Landfill fumes are worrying


ZHAFARAN NASIB/The Star

SAHABAT Alam Malaysia (SAM) is extremely concerned that the fire in the Pulau Burung landfill in Penang is still burning underground although the fire on the surface was reportedly extinguished and under control. The toxic fumes engulfing the area has prompted the evacuation of about 400 residents nearby as well as schools (“Pulau Burung landfill fire: 10 schools within 10km of blaze ordered closed for three days”, The Star, Jan 18; bit.ly/star_landfill).

On Jan 14, SAM asked the state and other relevant authorities to investigate and report the cause of the fire. We have learned that the landfill caught fire a number of times last year, and in previous years there were complaints of leachate from the landfill polluting water in the area and also damaging nearby mangrove forests.

The Pulau Burung Sanitary Landfill was intended to be upgraded but we have not seen an improvement in its operations. In fact, it was reported by the media in December 2021 that the Seberang Perai City Council, Penang, had sent a notice to the landfill concession company to start upgrading works and ticked it off for its poor maintenance. The spate of problems surrounding this landfill requires the relevant authorities to conduct a thorough investigation.

Penang is touted to be the state with the highest recycling rates in the country but the many cases of open dumping, mismanaged waste and the performance of the Pulau Burung landfill reflect badly on the state’s management of waste.

We are now concerned that incinerator companies will try to cajole the state government into trying their technologies again.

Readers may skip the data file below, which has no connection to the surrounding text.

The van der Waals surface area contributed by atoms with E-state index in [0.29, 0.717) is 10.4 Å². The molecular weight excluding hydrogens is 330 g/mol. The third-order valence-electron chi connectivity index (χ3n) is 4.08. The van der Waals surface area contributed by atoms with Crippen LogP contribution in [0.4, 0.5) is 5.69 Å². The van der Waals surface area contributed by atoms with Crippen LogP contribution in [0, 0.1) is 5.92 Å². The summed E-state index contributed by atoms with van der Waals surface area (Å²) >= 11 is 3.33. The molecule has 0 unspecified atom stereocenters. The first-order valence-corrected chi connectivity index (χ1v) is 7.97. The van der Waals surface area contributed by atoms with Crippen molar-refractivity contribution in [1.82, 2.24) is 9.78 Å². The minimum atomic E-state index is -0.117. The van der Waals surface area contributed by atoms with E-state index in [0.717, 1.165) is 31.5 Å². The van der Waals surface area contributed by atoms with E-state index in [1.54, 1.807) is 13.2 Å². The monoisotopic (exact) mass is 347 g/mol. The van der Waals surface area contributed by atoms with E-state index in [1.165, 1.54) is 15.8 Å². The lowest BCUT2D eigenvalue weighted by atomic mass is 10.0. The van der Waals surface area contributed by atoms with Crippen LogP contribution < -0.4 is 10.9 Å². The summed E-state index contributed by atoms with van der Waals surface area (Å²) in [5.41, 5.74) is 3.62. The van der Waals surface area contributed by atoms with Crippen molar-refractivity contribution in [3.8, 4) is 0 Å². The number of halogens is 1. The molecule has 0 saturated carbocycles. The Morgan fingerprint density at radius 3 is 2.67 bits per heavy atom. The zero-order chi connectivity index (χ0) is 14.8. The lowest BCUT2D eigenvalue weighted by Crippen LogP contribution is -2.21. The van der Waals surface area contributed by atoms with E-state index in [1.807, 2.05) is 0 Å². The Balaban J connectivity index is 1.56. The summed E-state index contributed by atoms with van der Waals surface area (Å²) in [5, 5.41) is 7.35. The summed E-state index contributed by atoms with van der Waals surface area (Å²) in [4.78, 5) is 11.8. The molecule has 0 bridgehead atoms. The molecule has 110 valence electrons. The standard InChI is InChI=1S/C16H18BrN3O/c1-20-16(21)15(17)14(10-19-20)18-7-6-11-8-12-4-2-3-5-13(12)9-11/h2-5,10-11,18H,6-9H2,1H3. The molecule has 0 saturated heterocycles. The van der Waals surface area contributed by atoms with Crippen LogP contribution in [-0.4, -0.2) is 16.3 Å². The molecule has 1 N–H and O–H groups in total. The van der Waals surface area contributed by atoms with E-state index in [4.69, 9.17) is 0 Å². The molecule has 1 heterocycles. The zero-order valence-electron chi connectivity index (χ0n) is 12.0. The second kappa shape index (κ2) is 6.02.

From pyrolysis to waste-to-energy plants, these technologies have been paraded as the solution to the final disposal of waste. Some are pushing for zero landfills by offering incineration. But in actual fact, incineration also needs landfill space to dispose of bottom ash. Fly ash, which is more toxic, is characterised as hazardous waste and needs to undergo a stabilisation process after which it has to be stored in hazardous waste sites.

SAM cautions against incineration, gasification, pyrolysis and other incinerators in disguise because scientific data has proven that the supposed benefits of these technologies are outweighed by financial, health and environmental risks.

Penang should be a frontrunner in moving towards zero waste using community-based approaches such as waste prevention, plastics reduction, reusing and repairing, and composting of organic waste. Mandatory waste separation in the state must be strictly enforced with enabling infrastructure, a good collection system and safe recycling.

We urge the Penang state government and the councils of Penang Island and Seberang Perai to review the performance of the landfill operator and take appropriate action to prevent any more incidents that risk communities or pollute the environment.

MEENAKSHI RAMAN

President

Sahabat Alam Malaysia

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